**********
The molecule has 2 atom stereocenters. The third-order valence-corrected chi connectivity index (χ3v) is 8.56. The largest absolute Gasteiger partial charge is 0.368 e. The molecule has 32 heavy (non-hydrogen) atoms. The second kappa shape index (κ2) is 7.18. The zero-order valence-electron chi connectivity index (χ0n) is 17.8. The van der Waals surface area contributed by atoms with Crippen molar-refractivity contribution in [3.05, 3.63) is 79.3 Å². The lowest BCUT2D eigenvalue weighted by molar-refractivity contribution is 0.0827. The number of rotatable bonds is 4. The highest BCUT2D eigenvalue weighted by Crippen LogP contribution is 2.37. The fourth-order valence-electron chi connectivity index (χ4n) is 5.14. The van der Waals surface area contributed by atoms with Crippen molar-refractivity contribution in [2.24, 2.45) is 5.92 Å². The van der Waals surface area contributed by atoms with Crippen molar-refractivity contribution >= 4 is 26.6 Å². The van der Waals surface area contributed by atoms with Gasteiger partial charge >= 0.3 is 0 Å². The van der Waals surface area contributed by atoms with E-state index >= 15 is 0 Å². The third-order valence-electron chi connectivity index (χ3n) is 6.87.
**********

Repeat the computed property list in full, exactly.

The molecule has 2 atom stereocenters. The third-order valence-corrected chi connectivity index (χ3v) is 8.56. The largest absolute Gasteiger partial charge is 0.368 e. The molecule has 32 heavy (non-hydrogen) atoms. The second kappa shape index (κ2) is 7.18. The zero-order valence-electron chi connectivity index (χ0n) is 17.8. The van der Waals surface area contributed by atoms with Crippen molar-refractivity contribution in [3.05, 3.63) is 79.3 Å². The lowest BCUT2D eigenvalue weighted by molar-refractivity contribution is 0.0827. The number of rotatable bonds is 4. The highest BCUT2D eigenvalue weighted by Crippen LogP contribution is 2.37. The fourth-order valence-electron chi connectivity index (χ4n) is 5.14. The van der Waals surface area contributed by atoms with Crippen molar-refractivity contribution in [2.24, 2.45) is 5.92 Å². The van der Waals surface area contributed by atoms with Crippen molar-refractivity contribution >= 4 is 26.6 Å². The van der Waals surface area contributed by atoms with Gasteiger partial charge >= 0.3 is 0 Å². The van der Waals surface area contributed by atoms with E-state index >= 15 is 0 Å². The third-order valence-electron chi connectivity index (χ3n) is 6.87.